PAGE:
In practice, this type of situation is reasonably commonplace where a worker operates through a personal service company. It is worth educating the client of the difficulty in claiming income tax relief for travel expenses where a base is maintained in these circumstances.
The only hope that can be offered is to prepare a detailed analysis of travel over the period under enquiry, and to try to find cases where the anti-avoidance rule would not apply.                                                        


Reply by Hodgy:

Where an employee makes a journey from home to a permanent workplace, this is deemed to be ordinary commuting by virtue of ITEPA 2003, s 338(3) and so the cost of that journey is not tax deductible. However, a journey from home to a temporary workplace is deductible.
In this instance, the client of Wanderer is working for his personal service company and that company has sent him to work on various unconnected contracts since 1999. The client lives in the north east of England and all of the contracts have been situated at different locations in the West Midlands.
The problem for Wanderer is contained in ITEPA 2003, s 339(7), which states that a 'modification of the place at which duties are performed is to be disregarded ... if it does not have any substantial effect on the employee's journey, or expenses of travelling to and from the place where they are performed'.
In this case, a large portion of the journey for the client will not have been affected by the change in location of the contracts, as the client will still go on to the A1 followed by the M1, possibly still leaving the M1 at the same junction in all cases. I am assuming that it is this aspect which is causing HMRC to take the stance that they have. HMRC are presumably arguing that as much of the journey is common to all journeys, irrespective of the actual workplace, any change created by the moves is not substantial. However, there is no definition of substantial, such as the change in the cost or journey time has to be above a certain percentage.
Wanderer referred to the Schedule E Manual at reference SE32286 and certainly in that example, it states that there would have been no difference in the cost of the journey to the new workplace as compared to the old workplace or even the length of the journey. However, the two places are in opposite directions and so that person would have been travelling on totally different roads, but this does indicate that a subjective measure of difference can be important.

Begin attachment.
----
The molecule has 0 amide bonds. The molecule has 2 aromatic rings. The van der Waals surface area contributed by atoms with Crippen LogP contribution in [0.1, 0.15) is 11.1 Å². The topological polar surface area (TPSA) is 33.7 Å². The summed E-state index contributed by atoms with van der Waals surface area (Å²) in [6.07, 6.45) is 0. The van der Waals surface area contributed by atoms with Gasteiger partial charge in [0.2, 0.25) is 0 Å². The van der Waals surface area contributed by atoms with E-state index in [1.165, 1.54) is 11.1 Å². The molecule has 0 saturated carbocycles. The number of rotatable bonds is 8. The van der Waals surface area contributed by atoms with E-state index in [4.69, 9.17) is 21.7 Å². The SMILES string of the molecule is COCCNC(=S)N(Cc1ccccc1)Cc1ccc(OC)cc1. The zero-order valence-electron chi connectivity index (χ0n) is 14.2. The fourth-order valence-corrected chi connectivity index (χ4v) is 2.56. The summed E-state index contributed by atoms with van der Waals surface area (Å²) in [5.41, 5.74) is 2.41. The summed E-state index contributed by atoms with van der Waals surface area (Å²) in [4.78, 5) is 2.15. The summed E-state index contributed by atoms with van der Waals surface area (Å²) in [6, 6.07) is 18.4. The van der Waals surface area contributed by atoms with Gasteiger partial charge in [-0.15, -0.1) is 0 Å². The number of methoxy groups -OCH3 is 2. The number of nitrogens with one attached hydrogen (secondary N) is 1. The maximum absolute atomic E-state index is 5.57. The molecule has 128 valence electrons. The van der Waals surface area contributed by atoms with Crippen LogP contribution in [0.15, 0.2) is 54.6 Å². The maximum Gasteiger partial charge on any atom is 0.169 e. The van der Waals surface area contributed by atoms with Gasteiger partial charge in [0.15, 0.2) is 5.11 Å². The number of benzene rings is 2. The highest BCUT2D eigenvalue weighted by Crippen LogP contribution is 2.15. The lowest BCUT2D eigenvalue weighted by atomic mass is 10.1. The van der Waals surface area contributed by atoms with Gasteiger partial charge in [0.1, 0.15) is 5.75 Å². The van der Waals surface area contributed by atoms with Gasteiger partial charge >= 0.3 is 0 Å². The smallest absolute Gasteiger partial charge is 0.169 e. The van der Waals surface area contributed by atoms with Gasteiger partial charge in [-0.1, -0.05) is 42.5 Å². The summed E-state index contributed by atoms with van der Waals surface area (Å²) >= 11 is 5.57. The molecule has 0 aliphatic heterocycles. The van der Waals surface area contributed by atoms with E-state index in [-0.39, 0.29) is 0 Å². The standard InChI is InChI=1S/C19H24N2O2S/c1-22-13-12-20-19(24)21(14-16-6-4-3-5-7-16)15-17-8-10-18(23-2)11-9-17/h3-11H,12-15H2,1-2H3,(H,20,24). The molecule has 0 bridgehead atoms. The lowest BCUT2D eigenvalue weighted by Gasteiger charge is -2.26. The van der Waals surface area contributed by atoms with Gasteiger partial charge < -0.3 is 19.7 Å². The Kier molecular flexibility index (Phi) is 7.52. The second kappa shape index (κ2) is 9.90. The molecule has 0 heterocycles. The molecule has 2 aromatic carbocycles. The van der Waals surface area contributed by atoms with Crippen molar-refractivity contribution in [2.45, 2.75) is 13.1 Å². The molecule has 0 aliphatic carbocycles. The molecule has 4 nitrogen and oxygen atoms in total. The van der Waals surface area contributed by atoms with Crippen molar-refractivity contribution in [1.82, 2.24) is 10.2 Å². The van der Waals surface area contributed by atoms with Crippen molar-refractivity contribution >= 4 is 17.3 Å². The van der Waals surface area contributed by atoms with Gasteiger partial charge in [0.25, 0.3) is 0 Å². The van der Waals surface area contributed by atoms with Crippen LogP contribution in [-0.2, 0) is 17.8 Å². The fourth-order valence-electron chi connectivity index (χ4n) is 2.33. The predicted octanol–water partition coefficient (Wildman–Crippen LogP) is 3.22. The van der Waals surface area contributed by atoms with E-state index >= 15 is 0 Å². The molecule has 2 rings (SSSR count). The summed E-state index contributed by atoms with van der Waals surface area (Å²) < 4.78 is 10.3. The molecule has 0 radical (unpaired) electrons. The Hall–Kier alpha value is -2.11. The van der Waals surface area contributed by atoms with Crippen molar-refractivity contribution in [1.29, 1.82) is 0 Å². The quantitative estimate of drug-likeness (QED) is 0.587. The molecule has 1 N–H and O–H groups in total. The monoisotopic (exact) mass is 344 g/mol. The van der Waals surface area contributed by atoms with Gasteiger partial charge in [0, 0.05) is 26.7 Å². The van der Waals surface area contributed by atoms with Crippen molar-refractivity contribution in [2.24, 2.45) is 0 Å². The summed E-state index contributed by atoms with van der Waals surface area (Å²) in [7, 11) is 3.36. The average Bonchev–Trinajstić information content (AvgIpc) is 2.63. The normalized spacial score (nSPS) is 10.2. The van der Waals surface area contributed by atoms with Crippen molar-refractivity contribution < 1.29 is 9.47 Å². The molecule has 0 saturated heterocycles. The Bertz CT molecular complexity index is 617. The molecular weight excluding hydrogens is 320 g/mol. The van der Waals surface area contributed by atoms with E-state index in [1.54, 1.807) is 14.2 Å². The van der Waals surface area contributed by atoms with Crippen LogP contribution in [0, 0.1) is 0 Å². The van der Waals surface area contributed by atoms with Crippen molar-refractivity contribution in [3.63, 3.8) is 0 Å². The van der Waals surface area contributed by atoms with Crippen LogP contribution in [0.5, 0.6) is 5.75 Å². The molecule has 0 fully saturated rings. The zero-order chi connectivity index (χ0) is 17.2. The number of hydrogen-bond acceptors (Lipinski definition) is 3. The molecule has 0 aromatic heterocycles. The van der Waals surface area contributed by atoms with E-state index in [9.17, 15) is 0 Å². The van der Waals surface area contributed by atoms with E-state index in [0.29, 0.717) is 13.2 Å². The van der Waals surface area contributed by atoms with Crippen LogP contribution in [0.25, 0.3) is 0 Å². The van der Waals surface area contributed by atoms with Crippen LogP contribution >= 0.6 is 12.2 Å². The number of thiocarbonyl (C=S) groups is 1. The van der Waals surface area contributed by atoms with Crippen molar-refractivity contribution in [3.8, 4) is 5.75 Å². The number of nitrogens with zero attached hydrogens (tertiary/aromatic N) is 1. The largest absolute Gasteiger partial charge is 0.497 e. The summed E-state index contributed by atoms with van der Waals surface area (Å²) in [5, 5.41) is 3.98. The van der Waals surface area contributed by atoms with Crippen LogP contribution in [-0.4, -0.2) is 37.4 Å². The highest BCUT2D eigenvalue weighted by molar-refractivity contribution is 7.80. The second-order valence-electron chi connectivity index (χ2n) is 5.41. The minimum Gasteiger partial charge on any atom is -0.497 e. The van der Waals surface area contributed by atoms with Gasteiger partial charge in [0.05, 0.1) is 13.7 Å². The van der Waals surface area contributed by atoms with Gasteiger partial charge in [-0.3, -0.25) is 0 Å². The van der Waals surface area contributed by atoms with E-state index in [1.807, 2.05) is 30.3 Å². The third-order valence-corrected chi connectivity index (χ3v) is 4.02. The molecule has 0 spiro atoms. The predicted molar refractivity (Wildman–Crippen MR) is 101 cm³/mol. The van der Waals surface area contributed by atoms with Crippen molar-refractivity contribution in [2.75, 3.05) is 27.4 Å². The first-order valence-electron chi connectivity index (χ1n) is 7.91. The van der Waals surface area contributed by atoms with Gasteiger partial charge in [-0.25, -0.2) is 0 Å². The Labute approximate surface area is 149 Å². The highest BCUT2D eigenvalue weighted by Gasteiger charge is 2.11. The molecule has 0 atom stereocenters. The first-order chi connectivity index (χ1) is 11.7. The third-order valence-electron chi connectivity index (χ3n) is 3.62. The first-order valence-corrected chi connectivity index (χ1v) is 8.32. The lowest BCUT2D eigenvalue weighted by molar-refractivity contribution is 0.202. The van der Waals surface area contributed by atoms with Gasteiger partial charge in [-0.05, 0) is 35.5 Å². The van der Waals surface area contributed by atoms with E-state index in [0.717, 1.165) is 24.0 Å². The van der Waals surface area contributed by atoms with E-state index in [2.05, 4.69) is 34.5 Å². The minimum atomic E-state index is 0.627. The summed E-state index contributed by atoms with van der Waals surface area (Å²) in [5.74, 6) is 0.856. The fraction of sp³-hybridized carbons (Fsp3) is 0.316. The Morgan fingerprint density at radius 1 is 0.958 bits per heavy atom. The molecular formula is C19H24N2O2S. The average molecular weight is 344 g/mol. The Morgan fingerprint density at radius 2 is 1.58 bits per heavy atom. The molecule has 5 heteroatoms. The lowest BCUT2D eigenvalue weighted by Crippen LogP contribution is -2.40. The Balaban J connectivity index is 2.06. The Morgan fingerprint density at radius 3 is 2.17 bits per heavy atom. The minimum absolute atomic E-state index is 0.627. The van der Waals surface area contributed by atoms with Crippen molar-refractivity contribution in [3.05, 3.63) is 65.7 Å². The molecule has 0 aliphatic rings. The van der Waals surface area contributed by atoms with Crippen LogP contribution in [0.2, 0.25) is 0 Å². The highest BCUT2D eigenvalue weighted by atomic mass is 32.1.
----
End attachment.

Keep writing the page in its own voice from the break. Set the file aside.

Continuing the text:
At reference SE32281 it gives an example where the restriction would apply being a case where a person works on a building site and moves to a new site on adjacent land. This section of the Schedule E Manual is headed 'safeguard against abuse' and with that particular example you could understand how it might be considered to be an abuse of the temporary workplace rules.
We are not given any information as to the proximity of the various workplaces, but provided they would not be similar to the above example, this would not seem to be a situation where the client is seeking to abuse the system. He is simply looking for work as best he can to try and support his family and he has to keep moving from job to job to keep the money coming in.
I would direct Wanderer to the Schedule E Manual at reference SE32283 which sets out an example where there is a change in workplace and the safeguards in s 339(7) do not apply. The taxpayer is working on a contract for the construction of a bridge and has to switch from the north shore to the south shore. It is stated that because of the detour needed to get the south shore, this has a substantial effect, but nowhere does it state that this decision will be dependent on the starting point for the journey.
By that I mean that the example does not say that if the employee lived more than, say, 100 miles away, then the upheaval of having to travel to the south shore would not be sufficiently substantial and so the change in workplace would be disregarded.
Following on from that point, if I was Wanderer I would be asking why the change of workplace should be disregarded for his client who lives in the north east, while another contractor working on the same jobs would be treated as having separate workplaces just because that person lives in the West Midlands.                

Editorial note.

On the basis that the employee can argue that each workplace is not a 'base' under ITEPA 2003, s 339(4), then he would seem to fall within s 339(5) as having temporary workplaces. Section 339(7) would then appear to allow relief on the basis that the change has a 'substantial effect' on the journey, which the Employment Income Manual (EIM32300) indicates as 'ten miles or more each way'.

Issue: 4031 / Categories: